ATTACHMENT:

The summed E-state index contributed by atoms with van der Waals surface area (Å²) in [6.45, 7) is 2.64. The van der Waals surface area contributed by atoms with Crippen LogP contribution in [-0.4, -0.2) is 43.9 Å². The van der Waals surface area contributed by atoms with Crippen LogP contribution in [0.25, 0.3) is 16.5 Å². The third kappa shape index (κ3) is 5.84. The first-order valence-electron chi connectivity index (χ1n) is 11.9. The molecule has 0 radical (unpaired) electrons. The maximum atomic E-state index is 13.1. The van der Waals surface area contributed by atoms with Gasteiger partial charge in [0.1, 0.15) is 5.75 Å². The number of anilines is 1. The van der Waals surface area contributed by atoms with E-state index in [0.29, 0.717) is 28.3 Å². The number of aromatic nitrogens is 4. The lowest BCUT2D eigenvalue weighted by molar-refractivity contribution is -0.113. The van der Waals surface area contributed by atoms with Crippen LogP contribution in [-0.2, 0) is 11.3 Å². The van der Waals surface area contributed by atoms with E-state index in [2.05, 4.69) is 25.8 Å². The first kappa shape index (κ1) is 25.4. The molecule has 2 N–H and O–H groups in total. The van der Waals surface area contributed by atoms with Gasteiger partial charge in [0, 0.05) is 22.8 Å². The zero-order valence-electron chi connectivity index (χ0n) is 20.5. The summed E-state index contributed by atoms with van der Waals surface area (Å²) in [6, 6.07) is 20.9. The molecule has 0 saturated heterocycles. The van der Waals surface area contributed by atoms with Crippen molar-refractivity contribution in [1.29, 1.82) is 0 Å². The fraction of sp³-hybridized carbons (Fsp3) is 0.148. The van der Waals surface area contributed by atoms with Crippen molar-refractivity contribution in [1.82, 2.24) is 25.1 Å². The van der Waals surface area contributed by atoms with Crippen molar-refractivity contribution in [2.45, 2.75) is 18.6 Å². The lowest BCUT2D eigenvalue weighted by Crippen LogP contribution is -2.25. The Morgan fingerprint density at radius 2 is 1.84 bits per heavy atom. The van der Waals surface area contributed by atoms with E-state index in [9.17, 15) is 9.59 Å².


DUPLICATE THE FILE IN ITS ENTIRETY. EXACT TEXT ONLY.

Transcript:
The summed E-state index contributed by atoms with van der Waals surface area (Å²) in [6.45, 7) is 2.64. The van der Waals surface area contributed by atoms with Crippen LogP contribution in [-0.4, -0.2) is 43.9 Å². The van der Waals surface area contributed by atoms with Crippen LogP contribution in [0.25, 0.3) is 16.5 Å². The third kappa shape index (κ3) is 5.84. The first-order valence-electron chi connectivity index (χ1n) is 11.9. The molecule has 0 radical (unpaired) electrons. The maximum atomic E-state index is 13.1. The van der Waals surface area contributed by atoms with Gasteiger partial charge in [0.1, 0.15) is 5.75 Å². The number of anilines is 1. The van der Waals surface area contributed by atoms with E-state index in [0.29, 0.717) is 28.3 Å². The number of aromatic nitrogens is 4. The lowest BCUT2D eigenvalue weighted by molar-refractivity contribution is -0.113. The van der Waals surface area contributed by atoms with Crippen LogP contribution in [-0.2, 0) is 11.3 Å². The van der Waals surface area contributed by atoms with E-state index in [2.05, 4.69) is 25.8 Å². The first kappa shape index (κ1) is 25.4. The molecule has 2 N–H and O–H groups in total. The van der Waals surface area contributed by atoms with Gasteiger partial charge in [0, 0.05) is 22.8 Å². The zero-order valence-electron chi connectivity index (χ0n) is 20.5. The summed E-state index contributed by atoms with van der Waals surface area (Å²) in [6, 6.07) is 20.9. The molecule has 0 saturated heterocycles. The van der Waals surface area contributed by atoms with Crippen molar-refractivity contribution in [1.29, 1.82) is 0 Å². The fraction of sp³-hybridized carbons (Fsp3) is 0.148. The van der Waals surface area contributed by atoms with Crippen molar-refractivity contribution in [1.82, 2.24) is 25.1 Å². The van der Waals surface area contributed by atoms with Crippen molar-refractivity contribution in [2.45, 2.75) is 18.6 Å². The lowest BCUT2D eigenvalue weighted by Crippen LogP contribution is -2.25. The Morgan fingerprint density at radius 2 is 1.84 bits per heavy atom. The van der Waals surface area contributed by atoms with E-state index in [9.17, 15) is 9.59 Å².